This book review was written for The Refugee & Immigrant Fund in January 2015 and originally appeared on their blog, Growing Together.
In recent years, the concept of living “Slow” has been gaining ground, in many ways a natural response to the ever increasing hyper-connectivity and competitiveness of our modern world. Slow food, slow travel, and slow parenting are just a few outgrowths of this desire to take back our time and live responsibly on the planet. We’re joining yoga and meditation centers in increasing numbers to learn how to “be in the present,” and you’re as likely to hear the word mindfulness bandied around the boardroom as the ashram.
But what about us urbanites; how to live Slow in a place that is inherently Fast? Especially in New York — perhaps the fastest city of all — where there’s so much to do, the rent is so high, and the competition (both social and economic) is too fierce to ever slow down? This is the question William Powers tries to answer in his new book, New Slow City: Living Simply in the World’s Fastest City.
Powers, a senior fellow at the World Policy Institute and NYU adjunct professor, is best known for his memoir Twelve by Twelve, a Thoreau-esque account of living off the grid in a cabin in the North Carolina woods. (The cabin was recreated as an art installation last year at the Queens Botanical Garden, a project RIF helped make possible). In New Slow City he sets out to prove that Slowness is less about geography than mindset — and does so by living out his Twelve by Twelve values in downtown Manhattan, a contender for most hectic place on the planet.
Powers and his wife downsize from their Queens townhouse to a tiny Greenwich Village micro-apartment, trimming their possessions down to the bare essentials. The year becomes an experiment in living slowly and sustainably — work hours are slashed to provide maximum free time, relationships are cultivated with other New Yorkers pursuing the “Leisure Ethic,” and the city’s “wild edges” are sought as places of escape and solitude. Even our friends at the Brooklyn Grange make an appearance, hailed by Powers as a green oasis towering over the concrete.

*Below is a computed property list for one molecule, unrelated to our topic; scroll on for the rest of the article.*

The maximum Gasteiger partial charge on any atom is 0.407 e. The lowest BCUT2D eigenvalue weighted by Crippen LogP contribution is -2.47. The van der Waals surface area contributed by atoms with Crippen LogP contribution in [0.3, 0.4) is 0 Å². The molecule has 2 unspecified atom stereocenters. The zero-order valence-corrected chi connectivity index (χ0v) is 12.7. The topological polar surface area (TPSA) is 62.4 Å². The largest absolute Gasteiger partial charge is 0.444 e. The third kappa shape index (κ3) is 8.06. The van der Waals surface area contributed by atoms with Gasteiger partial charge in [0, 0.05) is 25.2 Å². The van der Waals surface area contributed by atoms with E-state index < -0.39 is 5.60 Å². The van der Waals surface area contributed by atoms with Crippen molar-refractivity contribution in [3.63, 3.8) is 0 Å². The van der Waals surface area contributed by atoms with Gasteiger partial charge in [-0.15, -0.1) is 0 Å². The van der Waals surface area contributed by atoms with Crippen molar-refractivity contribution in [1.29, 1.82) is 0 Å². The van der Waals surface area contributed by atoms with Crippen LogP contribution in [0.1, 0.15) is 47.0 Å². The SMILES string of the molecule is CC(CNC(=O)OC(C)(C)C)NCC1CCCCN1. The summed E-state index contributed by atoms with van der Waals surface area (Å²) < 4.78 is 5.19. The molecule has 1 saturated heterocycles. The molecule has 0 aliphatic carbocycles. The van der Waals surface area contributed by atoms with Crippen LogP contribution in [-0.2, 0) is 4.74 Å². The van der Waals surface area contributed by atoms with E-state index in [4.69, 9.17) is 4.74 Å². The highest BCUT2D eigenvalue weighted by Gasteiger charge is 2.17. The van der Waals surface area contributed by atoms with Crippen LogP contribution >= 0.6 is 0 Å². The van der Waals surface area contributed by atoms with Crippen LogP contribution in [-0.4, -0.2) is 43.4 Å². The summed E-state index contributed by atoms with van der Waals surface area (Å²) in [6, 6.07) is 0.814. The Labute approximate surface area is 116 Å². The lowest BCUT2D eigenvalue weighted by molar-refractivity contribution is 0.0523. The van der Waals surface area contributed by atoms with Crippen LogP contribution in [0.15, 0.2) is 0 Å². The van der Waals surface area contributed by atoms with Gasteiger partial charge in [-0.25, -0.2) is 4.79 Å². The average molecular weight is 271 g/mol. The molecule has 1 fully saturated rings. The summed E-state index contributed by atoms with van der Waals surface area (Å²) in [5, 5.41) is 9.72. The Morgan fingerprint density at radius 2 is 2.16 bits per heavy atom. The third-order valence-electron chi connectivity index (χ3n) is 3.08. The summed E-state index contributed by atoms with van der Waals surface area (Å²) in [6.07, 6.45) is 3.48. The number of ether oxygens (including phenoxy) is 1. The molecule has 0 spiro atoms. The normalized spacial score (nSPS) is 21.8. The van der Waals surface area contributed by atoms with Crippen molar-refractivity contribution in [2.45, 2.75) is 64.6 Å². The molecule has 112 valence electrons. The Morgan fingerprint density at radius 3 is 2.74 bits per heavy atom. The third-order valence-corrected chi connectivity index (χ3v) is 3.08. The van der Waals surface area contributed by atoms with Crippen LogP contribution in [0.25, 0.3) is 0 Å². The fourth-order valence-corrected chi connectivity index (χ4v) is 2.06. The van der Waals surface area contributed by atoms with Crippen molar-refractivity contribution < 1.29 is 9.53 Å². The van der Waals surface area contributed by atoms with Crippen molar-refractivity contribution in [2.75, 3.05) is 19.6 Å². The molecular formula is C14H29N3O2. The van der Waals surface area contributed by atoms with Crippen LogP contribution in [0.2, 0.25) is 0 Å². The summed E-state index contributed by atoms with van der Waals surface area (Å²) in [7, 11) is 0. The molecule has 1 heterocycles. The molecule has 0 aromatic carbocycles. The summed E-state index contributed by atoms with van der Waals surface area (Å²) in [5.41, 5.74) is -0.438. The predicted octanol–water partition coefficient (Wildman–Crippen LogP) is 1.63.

Two themes crop up consistently throughout the book: the idea of the urban feral (acknowledging and appreciating the city’s wild corners), and the never-ending onslaught of advertising we’re subjected to, even unwittingly. Powers details a subway encounter with “guerrilla marketers” promoting a new app; he follows the hipster duo from subway car to subway car as they replay the same conversation over and over, in the hopes that passengers will overhear them and download the product. Being more mindful of omnipresent advertising and seeking simple satisfaction in interactions with urban nature are two of Powers’ strategies for slowing down and reclaiming some independence.
New Slow City is more memoir than how-to book, though it’s easy to take lessons away from Powers’ anecdotes and apply them to your own experience in the city. There’s also a wealth of recommended reading for those looking to delve deeper into the Slow life: Shannon Hayes’ Radical Homemakers, on domesticity; Ester Perel’s Mating in Captivity, on urban parenting; and Arturo Escobar’s Encountering Development, on the developing world, have all made their way onto my reading list.
For all its fast-paced insanity, urban life can still be mindful, holistic, and sustainable. In fact, as more of us choose to live in cities, deeper connections with nature and neighbors will be key in staying healthy and happy. Powers’ experiment in New Slow City shows that not only is this possible in the heart of a bustling metropolis, but could radically improve the quality of urban life.